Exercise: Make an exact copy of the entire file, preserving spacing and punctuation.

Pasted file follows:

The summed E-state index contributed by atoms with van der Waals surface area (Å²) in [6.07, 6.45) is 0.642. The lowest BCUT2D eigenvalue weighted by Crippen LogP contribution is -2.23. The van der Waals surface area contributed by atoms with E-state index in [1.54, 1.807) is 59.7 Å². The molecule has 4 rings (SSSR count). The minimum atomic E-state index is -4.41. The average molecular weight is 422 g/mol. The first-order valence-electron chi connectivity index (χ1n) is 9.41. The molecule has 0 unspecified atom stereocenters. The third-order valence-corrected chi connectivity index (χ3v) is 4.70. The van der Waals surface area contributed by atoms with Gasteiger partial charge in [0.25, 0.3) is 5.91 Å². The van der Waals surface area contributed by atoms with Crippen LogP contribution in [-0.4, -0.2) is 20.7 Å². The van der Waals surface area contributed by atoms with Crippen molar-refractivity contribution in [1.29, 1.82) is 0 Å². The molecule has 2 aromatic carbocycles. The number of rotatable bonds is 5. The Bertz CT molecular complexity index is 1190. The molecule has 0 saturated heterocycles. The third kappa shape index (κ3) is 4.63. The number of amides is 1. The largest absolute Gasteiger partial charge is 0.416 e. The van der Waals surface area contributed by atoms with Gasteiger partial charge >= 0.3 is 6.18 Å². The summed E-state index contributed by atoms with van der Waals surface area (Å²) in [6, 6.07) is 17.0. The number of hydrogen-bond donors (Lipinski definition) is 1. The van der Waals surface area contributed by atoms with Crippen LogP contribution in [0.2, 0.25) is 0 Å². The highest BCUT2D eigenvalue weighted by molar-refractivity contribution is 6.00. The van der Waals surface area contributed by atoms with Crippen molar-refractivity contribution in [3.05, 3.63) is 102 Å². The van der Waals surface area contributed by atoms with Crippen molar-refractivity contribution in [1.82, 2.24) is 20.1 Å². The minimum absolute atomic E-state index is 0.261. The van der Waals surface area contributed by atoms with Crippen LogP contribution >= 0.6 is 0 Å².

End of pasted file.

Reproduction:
The summed E-state index contributed by atoms with van der Waals surface area (Å²) in [6.07, 6.45) is 0.642. The lowest BCUT2D eigenvalue weighted by Crippen LogP contribution is -2.23. The van der Waals surface area contributed by atoms with E-state index in [1.54, 1.807) is 59.7 Å². The molecule has 4 rings (SSSR count). The minimum atomic E-state index is -4.41. The average molecular weight is 422 g/mol. The first-order valence-electron chi connectivity index (χ1n) is 9.41. The molecule has 0 unspecified atom stereocenters. The third-order valence-corrected chi connectivity index (χ3v) is 4.70. The van der Waals surface area contributed by atoms with Gasteiger partial charge in [0.25, 0.3) is 5.91 Å². The van der Waals surface area contributed by atoms with Crippen LogP contribution in [-0.4, -0.2) is 20.7 Å². The van der Waals surface area contributed by atoms with Crippen molar-refractivity contribution in [1.29, 1.82) is 0 Å². The molecule has 2 aromatic carbocycles. The number of rotatable bonds is 5. The Bertz CT molecular complexity index is 1190. The molecule has 0 saturated heterocycles. The third kappa shape index (κ3) is 4.63. The number of amides is 1. The largest absolute Gasteiger partial charge is 0.416 e. The van der Waals surface area contributed by atoms with Gasteiger partial charge >= 0.3 is 6.18 Å². The summed E-state index contributed by atoms with van der Waals surface area (Å²) in [6, 6.07) is 17.0. The number of hydrogen-bond donors (Lipinski definition) is 1. The van der Waals surface area contributed by atoms with Crippen LogP contribution in [0.2, 0.25) is 0 Å². The highest BCUT2D eigenvalue weighted by molar-refractivity contribution is 6.00. The van der Waals surface area contributed by atoms with Crippen molar-refractivity contribution in [3.05, 3.63) is 102 Å². The van der Waals surface area contributed by atoms with Crippen molar-refractivity contribution in [1.82, 2.24) is 20.1 Å². The minimum absolute atomic E-state index is 0.261. The van der Waals surface area contributed by atoms with Crippen LogP contribution >= 0.6 is 0 Å².